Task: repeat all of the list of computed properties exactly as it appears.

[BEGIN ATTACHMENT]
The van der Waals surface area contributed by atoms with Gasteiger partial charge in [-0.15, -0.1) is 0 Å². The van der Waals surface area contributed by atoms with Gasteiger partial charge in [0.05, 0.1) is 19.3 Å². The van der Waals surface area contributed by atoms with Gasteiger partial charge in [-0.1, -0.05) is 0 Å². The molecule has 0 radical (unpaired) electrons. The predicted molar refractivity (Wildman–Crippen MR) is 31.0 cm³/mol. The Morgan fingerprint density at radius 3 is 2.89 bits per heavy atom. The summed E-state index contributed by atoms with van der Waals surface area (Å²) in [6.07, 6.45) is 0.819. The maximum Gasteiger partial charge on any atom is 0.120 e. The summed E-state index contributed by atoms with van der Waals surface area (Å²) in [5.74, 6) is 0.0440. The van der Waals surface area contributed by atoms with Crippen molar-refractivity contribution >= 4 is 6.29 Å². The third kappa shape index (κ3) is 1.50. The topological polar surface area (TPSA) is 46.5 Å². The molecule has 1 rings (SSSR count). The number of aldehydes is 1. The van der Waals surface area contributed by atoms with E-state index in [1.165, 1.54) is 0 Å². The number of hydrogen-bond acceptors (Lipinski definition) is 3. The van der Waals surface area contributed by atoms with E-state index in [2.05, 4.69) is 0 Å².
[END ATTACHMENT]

The van der Waals surface area contributed by atoms with Gasteiger partial charge in [-0.15, -0.1) is 0 Å². The van der Waals surface area contributed by atoms with Gasteiger partial charge in [0.05, 0.1) is 19.3 Å². The van der Waals surface area contributed by atoms with Gasteiger partial charge in [-0.1, -0.05) is 0 Å². The molecule has 0 radical (unpaired) electrons. The predicted molar refractivity (Wildman–Crippen MR) is 31.0 cm³/mol. The Morgan fingerprint density at radius 3 is 2.89 bits per heavy atom. The summed E-state index contributed by atoms with van der Waals surface area (Å²) in [6.07, 6.45) is 0.819. The maximum Gasteiger partial charge on any atom is 0.120 e. The summed E-state index contributed by atoms with van der Waals surface area (Å²) in [5.74, 6) is 0.0440. The van der Waals surface area contributed by atoms with Crippen molar-refractivity contribution >= 4 is 6.29 Å². The third kappa shape index (κ3) is 1.50. The topological polar surface area (TPSA) is 46.5 Å². The molecule has 1 rings (SSSR count). The number of aldehydes is 1. The van der Waals surface area contributed by atoms with E-state index in [1.165, 1.54) is 0 Å². The number of hydrogen-bond acceptors (Lipinski definition) is 3. The van der Waals surface area contributed by atoms with E-state index in [2.05, 4.69) is 0 Å².